A new decade finds Americans in an uncomfortable and yet familiar position: running scared, says a recent USA Today (www.usatoday.com) article. And, the tension between optimism and pessimism is particularly relevant as their financial stability remains uncertain.
Consumers, who account for about two-thirds of U.S. economic activity, are exhausted after the binge of the past decade fueled by credit cards and home equity loans, continued the USA Today article.
What this says to me is that consumers will strive more than ever to get the most “value” from any purchases they make. They will be looking for more ways to stretch their dollars. They will try to gain every advantage before selecting where they’ll make their purchases.
So when you’re holding your morning meetings, a major part of your conversation should emphasize how every team member can deliver the most value to customers during their vehicle repair experience. Since perceived value differs among customers, you’ll need to cover all the bases.
For example, using highest-quality parts might be very important to one customer, while another customer might place more value on ASE certifications. Yet another may place a clean, welcoming waiting room (with good coffee, Internet connection, a nice selection of magazines) high on their list of criteria for selecting (and revisiting) a repair shop.
Knowing the hot buttons on your customers’ perceived value list would guide you in knowing what to emphasize every time they come in for repairs.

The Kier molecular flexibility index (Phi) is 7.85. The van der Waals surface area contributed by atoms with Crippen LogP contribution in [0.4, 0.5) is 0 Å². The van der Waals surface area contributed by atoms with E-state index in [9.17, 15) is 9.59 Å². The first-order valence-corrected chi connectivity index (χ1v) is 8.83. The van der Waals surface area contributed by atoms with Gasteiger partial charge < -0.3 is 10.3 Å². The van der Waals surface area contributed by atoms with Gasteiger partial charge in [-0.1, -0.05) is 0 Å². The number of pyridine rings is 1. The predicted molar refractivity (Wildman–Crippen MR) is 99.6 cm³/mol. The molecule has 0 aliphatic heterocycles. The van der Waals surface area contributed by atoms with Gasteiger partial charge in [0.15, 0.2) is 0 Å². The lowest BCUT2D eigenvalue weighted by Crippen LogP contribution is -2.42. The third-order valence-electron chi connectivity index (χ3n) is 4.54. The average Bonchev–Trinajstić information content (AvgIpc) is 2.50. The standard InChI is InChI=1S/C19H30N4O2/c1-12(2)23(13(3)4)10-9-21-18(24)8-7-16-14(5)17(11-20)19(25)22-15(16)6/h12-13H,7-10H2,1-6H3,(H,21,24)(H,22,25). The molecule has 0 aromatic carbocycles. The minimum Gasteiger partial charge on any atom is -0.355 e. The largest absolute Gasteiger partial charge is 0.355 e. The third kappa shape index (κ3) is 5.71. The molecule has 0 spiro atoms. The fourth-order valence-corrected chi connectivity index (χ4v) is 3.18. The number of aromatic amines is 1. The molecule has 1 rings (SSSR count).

Customer retention will be a huge factor in your shop’s overall success. While it’s a great thing when you get new customers, repeat customers provide an added element of security. And their word-of-mouth referrals will speak volumes of the importance of taking good care of your customers.
Here are some customer service imperatives, courtesy of a seminar I attended, conducted by $ale Away LLC (www.saleawayllc.com):
There is one boss the customer! Customers can fire everyone in the company by spending money somewhere else.
A 5% increase in customer loyalty will impact your bottom line between 25 and 125%.
The cost to get a new customer is five to six times more than retaining an existing one.
Every employee needs to be a “customer relationship manager.” Motivate employees to provide outstanding customer experiences and deliver beyond your customers’ expectations.
Customers always buy benefits; not features. For example, don’t sell tires; focus on what the customer wants from the tires. Show the value of making a purchase, rather than the expense.